The Herald understands that police will allege links to the Medellin cartel, founded and led by Pablo Escobar.
“Two appeared in the Christchurch District Court yesterday afternoon facing serious drug charges,” a police spokeswoman said.
“We are unable to provide further details currently for operational reasons but will proactively release an update this morning.”
It’s understood that police will speak at a press conference in Christchurch later today.
Two Canterbury dairy workers appeared in Christchurch District Court yesterday facing charges of importing cocaine on various dates stretching back more than a year.
A 34-year-old man, who was granted interim name suppression, has been charged with conspiring “with persons unknown in Colombia” to import cocaine, seven charges of importing or attempting to import the drug, and four counts of money laundering, totalling more than $600,000.
He also faces charges of being a member of an organised criminal group involved with importing the class A drug.
Ruth Yanid Ramirez Alfonso, 38, from a rural address in Mid Canterbury, is alleged to have been involved in importing drugs going as far back as January 2018.
She has been charged with being in an organised criminal group involved in importing the class A drug methamphetamine, along with six charges of importing or attempting to import cocaine.
The man was remanded in custody without plea to December 1, while Alfonso was granted bail to the same date.
Six others allegedly involved in the drug-running operation have also been charged.
They are expected to appear at Christchurch District Court throughout today.
Christchurch bar owner Rene Bell faces an allegation that he jointly offended with two other men to launder $200,500 in cash.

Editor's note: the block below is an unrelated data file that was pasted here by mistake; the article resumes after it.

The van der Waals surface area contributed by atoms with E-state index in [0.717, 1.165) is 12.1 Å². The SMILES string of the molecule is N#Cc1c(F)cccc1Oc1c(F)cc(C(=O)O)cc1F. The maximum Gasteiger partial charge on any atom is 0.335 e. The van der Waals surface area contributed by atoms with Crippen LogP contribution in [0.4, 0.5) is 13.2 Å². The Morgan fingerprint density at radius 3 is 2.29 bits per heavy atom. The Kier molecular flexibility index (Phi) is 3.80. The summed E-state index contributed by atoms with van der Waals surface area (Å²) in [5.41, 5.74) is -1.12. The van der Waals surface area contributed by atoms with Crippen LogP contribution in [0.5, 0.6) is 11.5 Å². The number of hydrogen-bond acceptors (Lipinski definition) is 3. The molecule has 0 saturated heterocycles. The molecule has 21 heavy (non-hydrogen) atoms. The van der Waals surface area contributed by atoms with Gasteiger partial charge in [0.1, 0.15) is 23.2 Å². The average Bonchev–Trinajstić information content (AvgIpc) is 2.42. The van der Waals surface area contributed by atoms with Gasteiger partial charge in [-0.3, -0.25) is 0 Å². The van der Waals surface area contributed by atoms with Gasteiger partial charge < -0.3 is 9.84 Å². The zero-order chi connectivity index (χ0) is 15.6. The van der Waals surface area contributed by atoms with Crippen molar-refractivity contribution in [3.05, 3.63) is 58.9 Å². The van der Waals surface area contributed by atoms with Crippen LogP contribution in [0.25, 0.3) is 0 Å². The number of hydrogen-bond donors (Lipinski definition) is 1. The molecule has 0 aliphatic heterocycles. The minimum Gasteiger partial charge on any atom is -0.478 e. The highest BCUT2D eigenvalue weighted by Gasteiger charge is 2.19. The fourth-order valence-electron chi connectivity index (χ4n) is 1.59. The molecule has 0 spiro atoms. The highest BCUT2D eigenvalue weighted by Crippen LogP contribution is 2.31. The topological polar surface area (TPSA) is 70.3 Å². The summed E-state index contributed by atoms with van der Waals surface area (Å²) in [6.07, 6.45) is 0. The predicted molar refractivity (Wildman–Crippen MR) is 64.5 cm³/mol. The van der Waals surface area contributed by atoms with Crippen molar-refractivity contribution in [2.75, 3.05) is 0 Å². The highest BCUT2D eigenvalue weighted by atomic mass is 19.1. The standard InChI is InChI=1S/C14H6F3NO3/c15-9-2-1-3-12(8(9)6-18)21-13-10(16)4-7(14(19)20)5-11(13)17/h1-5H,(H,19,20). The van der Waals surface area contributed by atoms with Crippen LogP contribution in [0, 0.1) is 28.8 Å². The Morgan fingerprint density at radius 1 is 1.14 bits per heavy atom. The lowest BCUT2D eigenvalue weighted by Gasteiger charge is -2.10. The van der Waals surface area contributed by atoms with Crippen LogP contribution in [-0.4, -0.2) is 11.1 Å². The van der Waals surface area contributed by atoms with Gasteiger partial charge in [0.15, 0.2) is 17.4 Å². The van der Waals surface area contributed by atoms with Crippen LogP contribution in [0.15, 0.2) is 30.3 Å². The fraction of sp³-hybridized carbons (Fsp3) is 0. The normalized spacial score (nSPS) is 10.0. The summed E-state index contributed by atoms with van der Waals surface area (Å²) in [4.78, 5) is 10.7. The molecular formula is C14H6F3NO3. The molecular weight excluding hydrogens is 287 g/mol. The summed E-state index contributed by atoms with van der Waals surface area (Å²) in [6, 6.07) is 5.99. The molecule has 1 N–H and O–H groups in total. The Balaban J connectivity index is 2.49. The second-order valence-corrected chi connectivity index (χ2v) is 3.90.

The 44-year-old was granted bail on several conditions, including not to engage in any crypto currency transactions.
His lawyer Rupert Glover made no application for name suppression and he’ll be back in court on December 1.
A 29-year-old bar manager, who had been living in Christchurch, appeared from custody this morning on a money laundering charge, allegedly involving $10,000 between March 29 and September 2 this year.
He was released on bail to come back to court on December 1 by Judge John Brandts-Giesen who also granted interim name suppression so that family members could be told of his arrest.
A 30-year-old from rural Canterbury, facing charges of participating in an organised criminal group to import cocaine, and attempting to import cocaine into New Zealand between May 1 and August 31 this year.
She appeared in the dock from custody and was also granted interim name suppression and remanded on bail without plea to December 1. Bail conditions include surrendering her passport today and being told to stay away from alleged co-offenders.
Four foreign nationals involved in orchestrating the smuggling of $20 million worth of cocaine into Tauranga, the biggest cocaine haul destined for the New Zealand market, were jailed last year.
Croatian Mario Habulin, 48, Serbian national Deni Cavallo, 48, and Australian nationals Matthew John Scott, 46, and Benjamin John Northway, 37, were all sentenced in the Rotorua High Court, receiving sentences between 14-and-a-half years and 27-and-a-half years.
In May 2016, 35kg of cocaine arrived in New Zealand inside a diamante-encrusted horse head statue, which arrived by plane from Mexico via Hong Kong.
It was, at the time, New Zealand’s biggest ever cocaine bust.
The drugs had an estimated street value of up to $14m.